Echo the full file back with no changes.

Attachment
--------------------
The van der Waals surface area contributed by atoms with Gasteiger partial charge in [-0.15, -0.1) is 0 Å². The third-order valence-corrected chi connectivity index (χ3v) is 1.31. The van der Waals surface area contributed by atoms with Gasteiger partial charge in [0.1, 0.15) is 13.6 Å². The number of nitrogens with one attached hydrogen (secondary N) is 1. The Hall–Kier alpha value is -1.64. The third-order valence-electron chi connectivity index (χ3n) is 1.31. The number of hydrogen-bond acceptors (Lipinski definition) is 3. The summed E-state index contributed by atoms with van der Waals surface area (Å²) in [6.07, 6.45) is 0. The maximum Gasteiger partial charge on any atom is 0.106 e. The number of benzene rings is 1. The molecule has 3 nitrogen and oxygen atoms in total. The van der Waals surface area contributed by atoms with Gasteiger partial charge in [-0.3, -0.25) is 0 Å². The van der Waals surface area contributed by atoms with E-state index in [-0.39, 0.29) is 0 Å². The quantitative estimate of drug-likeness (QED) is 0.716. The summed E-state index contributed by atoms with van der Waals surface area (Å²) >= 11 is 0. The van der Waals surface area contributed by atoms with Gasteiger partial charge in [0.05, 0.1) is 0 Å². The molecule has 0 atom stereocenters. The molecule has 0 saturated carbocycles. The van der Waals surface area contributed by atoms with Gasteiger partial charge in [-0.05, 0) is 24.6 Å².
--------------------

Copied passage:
The van der Waals surface area contributed by atoms with Gasteiger partial charge in [-0.15, -0.1) is 0 Å². The third-order valence-corrected chi connectivity index (χ3v) is 1.31. The van der Waals surface area contributed by atoms with Gasteiger partial charge in [0.1, 0.15) is 13.6 Å². The number of nitrogens with one attached hydrogen (secondary N) is 1. The Hall–Kier alpha value is -1.64. The third-order valence-electron chi connectivity index (χ3n) is 1.31. The number of hydrogen-bond acceptors (Lipinski definition) is 3. The summed E-state index contributed by atoms with van der Waals surface area (Å²) in [6.07, 6.45) is 0. The maximum Gasteiger partial charge on any atom is 0.106 e. The number of benzene rings is 1. The molecule has 3 nitrogen and oxygen atoms in total. The van der Waals surface area contributed by atoms with Gasteiger partial charge in [-0.3, -0.25) is 0 Å². The van der Waals surface area contributed by atoms with E-state index in [-0.39, 0.29) is 0 Å². The quantitative estimate of drug-likeness (QED) is 0.716. The summed E-state index contributed by atoms with van der Waals surface area (Å²) >= 11 is 0. The van der Waals surface area contributed by atoms with Gasteiger partial charge in [0.05, 0.1) is 0 Å². The molecule has 0 atom stereocenters. The molecule has 0 saturated carbocycles. The van der Waals surface area contributed by atoms with Gasteiger partial charge in [-0.05, 0) is 24.6 Å².